More stimulus magic? You be the judge. Hydrogen Energy International received $308 million for a plant through the Clean Coal Power Initiative. Minnesota Public Radio reported Wednesday that Basin Electric Power Cooperative, a North Dakota company, will receive $100 million in stimulus funds to "capture carbon dioxide emissions." Energy Secretary Steven Chu, who traveled to Bismarck, N.D., for the announcement, told listeners: "Once you send a clear signal to the industry, and both the Republicans and Democrats get behind this, something magical happens. As soon as both parties get behind this, the lobbyists have nowhere to go and they assign it to the engineers, and the engineers solve it."

Just Jake Talkin'

Visits to my grandparent’s place always included a variety of "toys" that ya didn’t see down at Woolworth’s. One I remember is a metal hoop and a couple a sticks nailed together in a "T." I don’t know that there is a name for this particular contraption, but the idea was to get the hoop rollin’ and then push it along with the stick.

The rural setting of the place meant there were no sidewalks so the gravel road made the feat a little more challenging.

‘Course the kids didn’t understand at the time the laws of physics that were at play as the hoop rolled down that country road. The skills needed to control the hoop did leave a lastin’ impression. The application of a small amount of pressure at the appropriate time was what kept things rollin.’

This is some fact, but mostly,

Just Jake Talkin’

  Weekly Columns

Journey Along the Wellness Path

by Leesa I. Robinson, N.H.P.

Fibromyalgia, a common medical diagnosis, is a description of a cascade of symptoms that include widespread musculoskeletal pain. The muscle pain can be described as deep, aching, burning, shooting or stabbing, intermittent, and migrating. It might be accompanied by sleep disturbance, fatigue, numbness, irritable bowel, digestive disturbances, etc.

Chronic disturbances in the body can be perplexing and frustrating. From a "whole-istic" perspective Dr. Janet Lang, states it as "your control system is malfunctioning, and mechanisms for perceiving and interpreting pain are out of control."

Our control system includes nerve pathways, hormones, neurotransmitters and other neuropeptides. On our wellness journey, I encourage those suffering from chronic muscle fiber pain to consider taking some important steps towards healing.

Consider that the control systems are malfunctioning due to both interference and deficiency. Often, we need to remove some things and add others to find balance.

Consider a partial list of possible interferences:


•hormone disruption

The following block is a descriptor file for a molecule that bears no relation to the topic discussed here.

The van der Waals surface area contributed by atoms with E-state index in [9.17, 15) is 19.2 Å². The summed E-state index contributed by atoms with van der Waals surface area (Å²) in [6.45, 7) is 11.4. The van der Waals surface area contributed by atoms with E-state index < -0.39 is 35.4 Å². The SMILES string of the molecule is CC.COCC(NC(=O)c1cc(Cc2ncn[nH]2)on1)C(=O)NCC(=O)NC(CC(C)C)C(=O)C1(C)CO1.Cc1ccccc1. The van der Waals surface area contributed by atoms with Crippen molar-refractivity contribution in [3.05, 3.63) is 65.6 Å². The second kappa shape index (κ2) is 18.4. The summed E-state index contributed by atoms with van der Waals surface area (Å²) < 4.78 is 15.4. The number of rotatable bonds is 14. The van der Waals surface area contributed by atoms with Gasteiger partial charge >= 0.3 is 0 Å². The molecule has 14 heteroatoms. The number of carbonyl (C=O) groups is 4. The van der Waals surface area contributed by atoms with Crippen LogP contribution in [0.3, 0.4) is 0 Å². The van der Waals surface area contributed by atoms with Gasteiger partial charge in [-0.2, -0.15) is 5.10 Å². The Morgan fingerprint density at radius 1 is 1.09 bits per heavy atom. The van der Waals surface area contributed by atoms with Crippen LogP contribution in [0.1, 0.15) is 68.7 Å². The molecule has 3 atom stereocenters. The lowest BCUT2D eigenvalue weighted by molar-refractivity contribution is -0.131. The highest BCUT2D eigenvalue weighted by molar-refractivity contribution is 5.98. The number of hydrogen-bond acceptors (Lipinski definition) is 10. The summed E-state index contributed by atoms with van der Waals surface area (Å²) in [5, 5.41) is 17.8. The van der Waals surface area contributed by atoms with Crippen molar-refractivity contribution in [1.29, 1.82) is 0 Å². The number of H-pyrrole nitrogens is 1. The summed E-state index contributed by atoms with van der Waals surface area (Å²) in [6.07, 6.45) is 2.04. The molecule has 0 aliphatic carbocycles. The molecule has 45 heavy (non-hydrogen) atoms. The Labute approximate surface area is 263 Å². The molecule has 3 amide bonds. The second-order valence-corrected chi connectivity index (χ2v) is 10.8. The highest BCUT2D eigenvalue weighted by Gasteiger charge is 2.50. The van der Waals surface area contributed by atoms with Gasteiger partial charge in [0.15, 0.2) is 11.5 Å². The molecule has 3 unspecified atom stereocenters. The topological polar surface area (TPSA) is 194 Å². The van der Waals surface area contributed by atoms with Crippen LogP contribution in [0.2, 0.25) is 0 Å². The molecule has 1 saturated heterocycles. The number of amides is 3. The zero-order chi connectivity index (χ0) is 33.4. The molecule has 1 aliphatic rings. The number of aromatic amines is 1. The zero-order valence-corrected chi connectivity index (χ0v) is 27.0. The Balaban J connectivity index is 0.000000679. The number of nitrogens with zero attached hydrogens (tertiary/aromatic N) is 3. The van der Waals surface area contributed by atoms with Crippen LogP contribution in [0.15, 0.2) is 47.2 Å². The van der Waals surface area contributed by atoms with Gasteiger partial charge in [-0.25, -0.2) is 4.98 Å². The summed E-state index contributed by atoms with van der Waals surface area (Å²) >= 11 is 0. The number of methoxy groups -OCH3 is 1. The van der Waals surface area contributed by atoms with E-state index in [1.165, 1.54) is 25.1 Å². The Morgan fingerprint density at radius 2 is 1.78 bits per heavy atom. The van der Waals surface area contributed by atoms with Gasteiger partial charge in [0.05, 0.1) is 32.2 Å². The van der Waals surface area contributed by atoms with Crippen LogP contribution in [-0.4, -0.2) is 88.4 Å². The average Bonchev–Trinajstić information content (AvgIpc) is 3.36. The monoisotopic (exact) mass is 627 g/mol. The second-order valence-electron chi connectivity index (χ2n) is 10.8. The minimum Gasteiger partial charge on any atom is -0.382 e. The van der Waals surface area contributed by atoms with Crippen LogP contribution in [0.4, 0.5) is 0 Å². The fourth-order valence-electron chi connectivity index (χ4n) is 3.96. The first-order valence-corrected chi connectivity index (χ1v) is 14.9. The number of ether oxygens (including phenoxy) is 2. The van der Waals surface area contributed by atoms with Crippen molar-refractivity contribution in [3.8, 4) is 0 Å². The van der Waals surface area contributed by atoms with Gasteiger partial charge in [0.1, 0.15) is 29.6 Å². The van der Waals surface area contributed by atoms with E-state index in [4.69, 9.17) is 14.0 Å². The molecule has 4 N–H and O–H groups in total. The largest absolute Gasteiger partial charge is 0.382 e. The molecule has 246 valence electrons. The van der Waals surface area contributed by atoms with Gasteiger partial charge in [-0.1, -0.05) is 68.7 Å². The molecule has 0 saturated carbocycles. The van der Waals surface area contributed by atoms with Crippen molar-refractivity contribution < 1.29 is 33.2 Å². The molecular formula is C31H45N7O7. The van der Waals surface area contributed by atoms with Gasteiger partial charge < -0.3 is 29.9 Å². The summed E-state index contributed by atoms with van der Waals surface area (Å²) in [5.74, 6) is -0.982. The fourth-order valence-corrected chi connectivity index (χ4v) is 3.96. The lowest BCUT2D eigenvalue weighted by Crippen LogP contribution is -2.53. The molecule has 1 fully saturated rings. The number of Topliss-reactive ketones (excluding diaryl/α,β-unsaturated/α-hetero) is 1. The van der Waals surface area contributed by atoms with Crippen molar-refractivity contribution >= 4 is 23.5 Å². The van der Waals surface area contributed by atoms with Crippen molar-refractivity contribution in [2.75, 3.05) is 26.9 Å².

•drug side affects

•subluxations (which cause nerve interference)

•stress including physical, emotional, and/or spiritual

•synthetic vitamins

•devitalized junk food

•poor adrenal gland function

We can actually be proactive in this particular healing process utilizing soft tissue work that includes specific trigger point work for the nervous system. Proper evaluation of environment and nutrition are also of utmost help in tracking interference and then bringing balance.

We can sit on the bench and simply look down the wellness path or we can move right along that wellness path to better health!


ART NOTES from Hyde House

by Sally Armstrong, Director of artCentral

Sometimes an organization has special members that stand out in ways that are not always noticed. This past week, artCentral lost one such member. Wendy Christenson was awarded the status of Honorary Lifetime Member many years before I became the director here, and so her worth to artCentral is traced back far longer than I am able to do. I will attempt to convey the extent of her value in these past four years to this organization, and the value is great. Wendy was always willing to volunteer her time to come and be in the gallery during hours of exhibitions, when I needed to be away. She was so cheerful to say, "Sure, I’ll come!" when we needed her. Her attendance at the openings was regular, and unless she was traveling she was always here, usually early. Her favorite beverage was Ros`e wine, and I always kept her special one on hand. Lately, others have expressed preference for this variety, and so I am careful to have enough for the other guests as well of "Wendy’s Ros`e". Wendy’s generosity was incredible. I was shocked to read that artCentral has been designated the recipient of donations to be made in her memory, and thank the family for this most generous gesture. Several times I would hear her at the back door, with a group of prints that she had either "found under a bed or in a closet" that she wanted to donate to artCentral for the sales area. Many of these were signed drawings and prints that we have for sale today. One such time was when she arrived at an opening carrying the two original Lowell Davis drawings that were his original drawings for the mural that he painted in the Jasper County Courthouse. Her idea was to donate them to us, and have us use them to raise funds for the organization, which we did by having folks donate 100.00 each towards having them framed and hung publicly in the new McCune-Brooks Regional Hospital. They can be seen there now, along with a plaque naming the various donors whose contributions allowed the installation. These two are soon to be joined by the third in that series, the painted section, which Wendy gave to us later, saying they needed to stay together, and so they will. She asked that an additional plaque be added to the display noting that the first two were from the collection of daughter Chris and her husband Jim Lobbey, now both deceased. We have done this, and the third painting will be joining the two original ones soon on that wall. What a great art legacy Wendy leaves to Carthage!

She was always a faithful bidder and buyer at the Midwest Gathering of the Artists show in the fall, and her personal art collection is large, her home a gallery to that collection. I take this time to note her passing, to express public condolences to the family, and to thank them for lending to artCentral their dear Wendy for the time that we had with her. She was a most special lady, and a true friend of artCentral’s!